Learning in responsive grant making – Thinking out loud

Learning in responsive grant making – Thinking out loud

February 2017

Houda Davis


‘Good learning’ – useful, thorough and relevant – can help make responsive grant making a reality. In the run up to IVAR’s 2017 Evaluation Roundtable we have been looking into theory and ideas that might help us figure out just what good learning looks like.

One of these ideas is the ‘learning organisation’. This is essentially an organisation which actively creates opportunities for knowledge and intelligence to shape day-to-day practices and future direction, and embeds learning within its culture (IVAR 2015).

The idea was big in the 90s and early 2000s. It was taken into many different disciplines and sectors which means it’s hard to find a single definition or method.[i] But there is consensus that what really distinguishes a learning organisation is where acquired knowledge, skills and experience translate into changes to the way organisations achieve their goals.

The literature on learning organisations is very much focussed on for profit-organisations which means it’s hard to apply lessons directly to the grant making sector. More recent literature specifically focussed on philanthropy from the US has moved away from the idea of the learning organisation and refers almost exclusively to strategic learning – the use of data and insights to influence decision making about strategy. Linked to strategic learning, is the idea of emergent learning, which helps people turn learning into practice by focussing on the work habits and practices that help or hinder learning.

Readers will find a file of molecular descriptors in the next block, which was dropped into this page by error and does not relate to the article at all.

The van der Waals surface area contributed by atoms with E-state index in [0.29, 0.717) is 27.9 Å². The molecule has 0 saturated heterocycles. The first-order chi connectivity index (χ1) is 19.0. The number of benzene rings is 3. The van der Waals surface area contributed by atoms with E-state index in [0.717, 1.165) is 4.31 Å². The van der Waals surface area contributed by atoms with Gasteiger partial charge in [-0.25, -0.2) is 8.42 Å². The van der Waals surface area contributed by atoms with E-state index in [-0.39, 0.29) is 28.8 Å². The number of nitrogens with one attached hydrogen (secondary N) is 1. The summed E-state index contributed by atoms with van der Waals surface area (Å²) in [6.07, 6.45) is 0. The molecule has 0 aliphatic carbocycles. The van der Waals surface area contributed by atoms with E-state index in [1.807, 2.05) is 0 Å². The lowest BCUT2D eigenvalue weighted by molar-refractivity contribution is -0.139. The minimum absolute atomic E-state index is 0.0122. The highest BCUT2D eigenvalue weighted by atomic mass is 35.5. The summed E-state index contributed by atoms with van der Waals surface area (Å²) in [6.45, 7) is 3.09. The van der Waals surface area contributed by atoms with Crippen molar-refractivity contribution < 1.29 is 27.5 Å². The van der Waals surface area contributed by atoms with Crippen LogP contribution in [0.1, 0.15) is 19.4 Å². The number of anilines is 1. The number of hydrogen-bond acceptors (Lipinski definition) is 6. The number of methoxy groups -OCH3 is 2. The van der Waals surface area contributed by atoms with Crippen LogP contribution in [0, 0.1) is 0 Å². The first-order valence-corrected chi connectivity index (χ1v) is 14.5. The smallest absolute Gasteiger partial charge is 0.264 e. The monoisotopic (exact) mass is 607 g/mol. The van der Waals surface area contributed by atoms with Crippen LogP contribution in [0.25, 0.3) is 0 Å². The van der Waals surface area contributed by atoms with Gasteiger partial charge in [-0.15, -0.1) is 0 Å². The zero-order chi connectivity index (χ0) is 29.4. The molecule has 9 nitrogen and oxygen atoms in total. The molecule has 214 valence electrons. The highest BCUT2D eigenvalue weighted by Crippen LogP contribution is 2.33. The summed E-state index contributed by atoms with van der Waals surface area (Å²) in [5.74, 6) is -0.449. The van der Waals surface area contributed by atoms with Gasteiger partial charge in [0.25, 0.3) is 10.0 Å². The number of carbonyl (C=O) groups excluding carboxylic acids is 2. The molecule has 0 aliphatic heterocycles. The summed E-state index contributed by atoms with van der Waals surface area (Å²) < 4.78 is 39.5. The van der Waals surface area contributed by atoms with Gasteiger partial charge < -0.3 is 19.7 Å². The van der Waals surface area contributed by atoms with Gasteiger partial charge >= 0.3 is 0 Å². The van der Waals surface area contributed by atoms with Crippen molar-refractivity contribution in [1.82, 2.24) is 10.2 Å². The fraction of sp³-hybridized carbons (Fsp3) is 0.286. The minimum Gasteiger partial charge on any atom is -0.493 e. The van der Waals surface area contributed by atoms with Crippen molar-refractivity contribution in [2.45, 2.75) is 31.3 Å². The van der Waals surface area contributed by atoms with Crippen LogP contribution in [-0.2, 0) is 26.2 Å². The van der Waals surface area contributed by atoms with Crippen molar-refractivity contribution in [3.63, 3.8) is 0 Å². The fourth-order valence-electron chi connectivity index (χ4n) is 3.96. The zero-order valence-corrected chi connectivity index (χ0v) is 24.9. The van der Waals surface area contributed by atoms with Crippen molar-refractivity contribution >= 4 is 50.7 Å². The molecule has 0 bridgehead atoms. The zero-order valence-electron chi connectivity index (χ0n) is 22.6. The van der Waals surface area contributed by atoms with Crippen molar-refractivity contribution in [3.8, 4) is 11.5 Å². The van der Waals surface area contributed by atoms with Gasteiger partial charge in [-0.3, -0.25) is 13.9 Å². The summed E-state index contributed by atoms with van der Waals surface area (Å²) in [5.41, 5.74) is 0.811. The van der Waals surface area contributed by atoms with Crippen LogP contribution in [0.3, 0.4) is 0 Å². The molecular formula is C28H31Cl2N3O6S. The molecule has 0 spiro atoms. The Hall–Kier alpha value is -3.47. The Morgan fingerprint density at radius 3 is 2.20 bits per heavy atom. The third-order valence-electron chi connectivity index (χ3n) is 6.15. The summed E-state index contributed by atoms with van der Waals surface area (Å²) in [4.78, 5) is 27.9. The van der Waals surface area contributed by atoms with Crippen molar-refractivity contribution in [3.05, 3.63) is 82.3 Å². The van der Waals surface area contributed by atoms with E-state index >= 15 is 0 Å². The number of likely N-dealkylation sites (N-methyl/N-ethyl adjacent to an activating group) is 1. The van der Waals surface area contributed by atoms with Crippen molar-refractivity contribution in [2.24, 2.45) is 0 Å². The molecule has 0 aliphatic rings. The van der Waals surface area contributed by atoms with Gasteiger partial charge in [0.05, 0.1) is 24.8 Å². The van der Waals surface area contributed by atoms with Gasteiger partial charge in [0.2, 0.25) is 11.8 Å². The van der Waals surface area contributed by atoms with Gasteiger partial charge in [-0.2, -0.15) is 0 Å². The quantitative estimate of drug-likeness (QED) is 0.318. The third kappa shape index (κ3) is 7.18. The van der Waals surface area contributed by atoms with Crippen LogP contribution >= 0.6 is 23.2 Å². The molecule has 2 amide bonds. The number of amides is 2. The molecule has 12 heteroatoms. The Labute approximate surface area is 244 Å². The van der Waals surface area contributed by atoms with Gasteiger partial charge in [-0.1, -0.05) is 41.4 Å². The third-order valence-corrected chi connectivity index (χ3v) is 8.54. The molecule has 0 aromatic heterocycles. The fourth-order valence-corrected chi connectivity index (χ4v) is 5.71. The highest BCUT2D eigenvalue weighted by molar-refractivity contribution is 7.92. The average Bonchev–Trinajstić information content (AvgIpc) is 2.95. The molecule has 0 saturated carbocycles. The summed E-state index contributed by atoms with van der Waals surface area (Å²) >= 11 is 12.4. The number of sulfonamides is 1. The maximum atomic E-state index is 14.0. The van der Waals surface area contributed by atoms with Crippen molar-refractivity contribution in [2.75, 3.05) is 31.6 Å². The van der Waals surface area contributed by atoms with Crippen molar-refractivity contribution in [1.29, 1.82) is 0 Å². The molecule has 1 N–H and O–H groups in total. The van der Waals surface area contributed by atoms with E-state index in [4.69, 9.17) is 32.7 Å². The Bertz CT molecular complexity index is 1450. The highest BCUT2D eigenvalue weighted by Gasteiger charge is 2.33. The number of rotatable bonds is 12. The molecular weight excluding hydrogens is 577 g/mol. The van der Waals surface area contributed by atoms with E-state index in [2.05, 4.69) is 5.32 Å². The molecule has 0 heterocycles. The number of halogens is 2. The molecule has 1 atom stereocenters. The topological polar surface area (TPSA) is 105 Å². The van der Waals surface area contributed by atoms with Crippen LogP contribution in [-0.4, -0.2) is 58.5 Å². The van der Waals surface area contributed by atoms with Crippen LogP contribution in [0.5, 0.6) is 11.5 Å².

While the literature does not give us a definitive answer as to what good learning looks like in responsive grant making, it does outline some basic building blocks which help turn learning into action:

  • Culture – Good learning requires an enabling culture – a set of values and behaviours – which promote enquiry, reflection and dialogue.
  • Leadership – an enabling culture is very much linked to leadership, since leaders play a key role in establishing cultures which support learning, remove barriers, empower staff and demonstrate positive behaviour.
  • Systems and processes – Includes anything from databases to team meetings, to capture, use and share learning are also essential.

Between now and the 2017 Roundtable in May, we’ll continue to mine the literature for ideas and we’ll also be conducting a survey of trust’s and foundation’s evaluation practice and creating an in depth teaching case to further explore these issues.

[1] For a useful overview see http://infed.org/mobi/the-learning-organization/

Click here for more information on the Evaluation Roundtable.

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